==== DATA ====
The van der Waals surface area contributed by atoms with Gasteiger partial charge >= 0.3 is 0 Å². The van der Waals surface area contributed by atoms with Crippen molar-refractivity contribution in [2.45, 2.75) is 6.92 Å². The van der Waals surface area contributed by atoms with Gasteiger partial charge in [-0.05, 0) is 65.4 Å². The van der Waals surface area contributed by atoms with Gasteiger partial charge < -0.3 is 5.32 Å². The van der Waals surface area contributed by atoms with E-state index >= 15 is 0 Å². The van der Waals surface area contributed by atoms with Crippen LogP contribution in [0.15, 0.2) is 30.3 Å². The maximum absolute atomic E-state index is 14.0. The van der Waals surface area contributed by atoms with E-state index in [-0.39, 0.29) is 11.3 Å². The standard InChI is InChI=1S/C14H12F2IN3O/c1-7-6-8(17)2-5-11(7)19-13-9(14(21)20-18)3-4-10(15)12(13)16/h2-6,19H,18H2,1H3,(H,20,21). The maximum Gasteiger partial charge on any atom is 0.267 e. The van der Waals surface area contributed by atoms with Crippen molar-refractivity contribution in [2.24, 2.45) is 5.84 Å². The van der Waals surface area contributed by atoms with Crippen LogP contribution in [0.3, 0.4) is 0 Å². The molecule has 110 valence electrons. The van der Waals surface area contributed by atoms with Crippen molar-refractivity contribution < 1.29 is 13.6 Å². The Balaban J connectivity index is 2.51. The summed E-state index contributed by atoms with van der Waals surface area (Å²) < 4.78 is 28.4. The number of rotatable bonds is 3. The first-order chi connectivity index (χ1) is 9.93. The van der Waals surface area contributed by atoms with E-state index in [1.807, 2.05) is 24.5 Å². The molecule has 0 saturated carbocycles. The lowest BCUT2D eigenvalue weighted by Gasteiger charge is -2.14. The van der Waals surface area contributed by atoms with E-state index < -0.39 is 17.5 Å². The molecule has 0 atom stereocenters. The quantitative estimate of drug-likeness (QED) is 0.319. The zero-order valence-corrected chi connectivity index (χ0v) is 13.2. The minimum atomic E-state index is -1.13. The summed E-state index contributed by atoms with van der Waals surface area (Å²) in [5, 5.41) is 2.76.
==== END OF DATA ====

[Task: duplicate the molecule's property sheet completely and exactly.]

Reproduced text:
The van der Waals surface area contributed by atoms with Gasteiger partial charge >= 0.3 is 0 Å². The van der Waals surface area contributed by atoms with Crippen molar-refractivity contribution in [2.45, 2.75) is 6.92 Å². The van der Waals surface area contributed by atoms with Gasteiger partial charge in [-0.05, 0) is 65.4 Å². The van der Waals surface area contributed by atoms with Gasteiger partial charge < -0.3 is 5.32 Å². The van der Waals surface area contributed by atoms with E-state index >= 15 is 0 Å². The van der Waals surface area contributed by atoms with Crippen LogP contribution in [0.15, 0.2) is 30.3 Å². The maximum absolute atomic E-state index is 14.0. The van der Waals surface area contributed by atoms with E-state index in [-0.39, 0.29) is 11.3 Å². The standard InChI is InChI=1S/C14H12F2IN3O/c1-7-6-8(17)2-5-11(7)19-13-9(14(21)20-18)3-4-10(15)12(13)16/h2-6,19H,18H2,1H3,(H,20,21). The maximum Gasteiger partial charge on any atom is 0.267 e. The van der Waals surface area contributed by atoms with Crippen molar-refractivity contribution in [2.24, 2.45) is 5.84 Å². The van der Waals surface area contributed by atoms with Crippen LogP contribution in [0.3, 0.4) is 0 Å². The molecule has 110 valence electrons. The van der Waals surface area contributed by atoms with Crippen molar-refractivity contribution < 1.29 is 13.6 Å². The Balaban J connectivity index is 2.51. The summed E-state index contributed by atoms with van der Waals surface area (Å²) < 4.78 is 28.4. The number of rotatable bonds is 3. The first-order chi connectivity index (χ1) is 9.93. The van der Waals surface area contributed by atoms with E-state index in [1.807, 2.05) is 24.5 Å². The molecule has 0 saturated carbocycles. The lowest BCUT2D eigenvalue weighted by Gasteiger charge is -2.14. The van der Waals surface area contributed by atoms with E-state index < -0.39 is 17.5 Å². The molecule has 0 atom stereocenters. The quantitative estimate of drug-likeness (QED) is 0.319. The zero-order valence-corrected chi connectivity index (χ0v) is 13.2. The minimum atomic E-state index is -1.13. The summed E-state index contributed by atoms with van der Waals surface area (Å²) in [5, 5.41) is 2.76.